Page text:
Monday, February 26, 2007

sew what

I ran into my former sewing instructor this weekend, and when she asked me the inevitable "have you been sewing anything?" question, I hung my head in shame and mumbled something about my whole ridiculous pile of intended projects. It inspired me to get my butt in gear & do some of the small projects that have been on my "to do" list.

This long tubular thingy is a plastic grocery bag dispenser ala Dioramarama....
It's so simple, but genius. I made it with this vintage fabric that I scored in New Paltz. In hindsight, maybe that wasn't the best idea since I intend on making a skirt out of it too. And it's maybe a little weird to have a skirt that matches your grocery bag dispenser, but whatevs.

I also made this draft-keeper-outer (which I'm sure has a much more official name) for my friend Doc. It was just the perfect project to use the sock monkey faces on.

I also finished knitting one of my socks, which I will not bore you with. It's a bit anti-climactic to show one finished sock when you still have a whole other one to make.

Friday, February 23, 2007

be still my heart.

Sorry to be cliche, but a knitted sock in progress always looks best next to a purring kitty. And since I don't have one at home, I had to take this opportunity.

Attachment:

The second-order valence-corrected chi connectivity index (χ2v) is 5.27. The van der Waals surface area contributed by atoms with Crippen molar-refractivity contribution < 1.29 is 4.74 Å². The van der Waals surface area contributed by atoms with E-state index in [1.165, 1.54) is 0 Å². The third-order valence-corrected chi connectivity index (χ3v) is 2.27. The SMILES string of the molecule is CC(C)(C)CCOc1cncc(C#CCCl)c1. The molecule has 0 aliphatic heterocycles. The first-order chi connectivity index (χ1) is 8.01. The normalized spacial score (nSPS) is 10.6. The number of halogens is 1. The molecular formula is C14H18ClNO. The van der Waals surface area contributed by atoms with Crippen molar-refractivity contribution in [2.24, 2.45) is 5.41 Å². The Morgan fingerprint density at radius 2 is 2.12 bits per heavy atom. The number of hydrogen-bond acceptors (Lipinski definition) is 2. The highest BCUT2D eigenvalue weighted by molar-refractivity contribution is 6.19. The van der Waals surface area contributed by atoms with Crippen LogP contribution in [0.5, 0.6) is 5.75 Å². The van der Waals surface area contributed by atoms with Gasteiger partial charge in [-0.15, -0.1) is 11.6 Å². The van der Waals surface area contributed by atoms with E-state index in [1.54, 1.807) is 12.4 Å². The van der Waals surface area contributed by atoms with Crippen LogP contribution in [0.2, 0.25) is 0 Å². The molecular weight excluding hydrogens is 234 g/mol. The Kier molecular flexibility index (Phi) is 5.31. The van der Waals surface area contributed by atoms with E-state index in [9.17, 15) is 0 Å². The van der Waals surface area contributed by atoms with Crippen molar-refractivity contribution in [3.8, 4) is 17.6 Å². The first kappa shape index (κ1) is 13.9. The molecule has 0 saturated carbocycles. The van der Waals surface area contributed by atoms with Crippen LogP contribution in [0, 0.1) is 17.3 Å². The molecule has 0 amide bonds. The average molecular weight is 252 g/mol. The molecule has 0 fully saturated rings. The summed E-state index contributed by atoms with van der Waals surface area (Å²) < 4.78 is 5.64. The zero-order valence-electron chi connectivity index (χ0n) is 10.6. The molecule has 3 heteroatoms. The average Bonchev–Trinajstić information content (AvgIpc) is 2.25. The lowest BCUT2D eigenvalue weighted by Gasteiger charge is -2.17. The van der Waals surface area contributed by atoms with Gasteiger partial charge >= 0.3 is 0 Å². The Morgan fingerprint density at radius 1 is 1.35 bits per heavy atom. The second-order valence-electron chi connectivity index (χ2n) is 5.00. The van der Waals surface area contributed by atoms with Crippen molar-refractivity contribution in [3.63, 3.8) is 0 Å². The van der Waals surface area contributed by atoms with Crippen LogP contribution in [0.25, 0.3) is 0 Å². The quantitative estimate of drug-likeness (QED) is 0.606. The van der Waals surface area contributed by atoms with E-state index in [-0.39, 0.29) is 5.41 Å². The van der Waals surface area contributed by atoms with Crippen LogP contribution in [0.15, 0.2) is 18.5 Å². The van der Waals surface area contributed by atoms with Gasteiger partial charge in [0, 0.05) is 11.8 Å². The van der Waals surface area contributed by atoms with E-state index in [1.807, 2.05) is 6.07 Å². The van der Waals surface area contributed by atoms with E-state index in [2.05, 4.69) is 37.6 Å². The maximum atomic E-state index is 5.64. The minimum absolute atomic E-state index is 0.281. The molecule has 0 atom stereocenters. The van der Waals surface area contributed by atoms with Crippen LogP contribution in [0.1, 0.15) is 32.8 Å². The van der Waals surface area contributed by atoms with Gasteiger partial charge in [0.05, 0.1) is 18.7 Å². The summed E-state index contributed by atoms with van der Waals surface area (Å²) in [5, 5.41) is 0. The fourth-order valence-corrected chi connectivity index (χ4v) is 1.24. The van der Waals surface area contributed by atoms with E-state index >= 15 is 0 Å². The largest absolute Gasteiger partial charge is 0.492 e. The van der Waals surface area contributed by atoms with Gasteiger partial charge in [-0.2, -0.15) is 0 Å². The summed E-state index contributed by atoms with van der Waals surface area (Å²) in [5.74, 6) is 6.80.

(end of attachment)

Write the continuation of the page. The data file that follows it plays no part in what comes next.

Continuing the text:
You can see how impressed Snagglepuss is with my Hedera.

I also finally got around to getting a snapshot of this beauty...
I acquired it a few months ago & I'm still in the process of cleaning it. (Just taking it out of my trunk took me a good two weeks) My brother found it for me in a garage full of things to be disposed of at my grandparents house which was up for sale. It was my grandmothers.

I have no memories of my grandmother as a crafter but my aunts show me pictures of them in dresses she had sewn. I have no idea how the mechanics of it work but I'm not even sure I'll ever actually use it. I just think it's magnificent to look at & it holds some magical quality for me. I imagine it holds some of my grandmother's secrets.

Saturday, February 17, 2007

the hits just keep on coming

When I said I was using my snow days to do knitting, I was NOT messin' around. I finished another stashbuster by way of knitting "Matador" from Knitscene, Fall 2006 issue.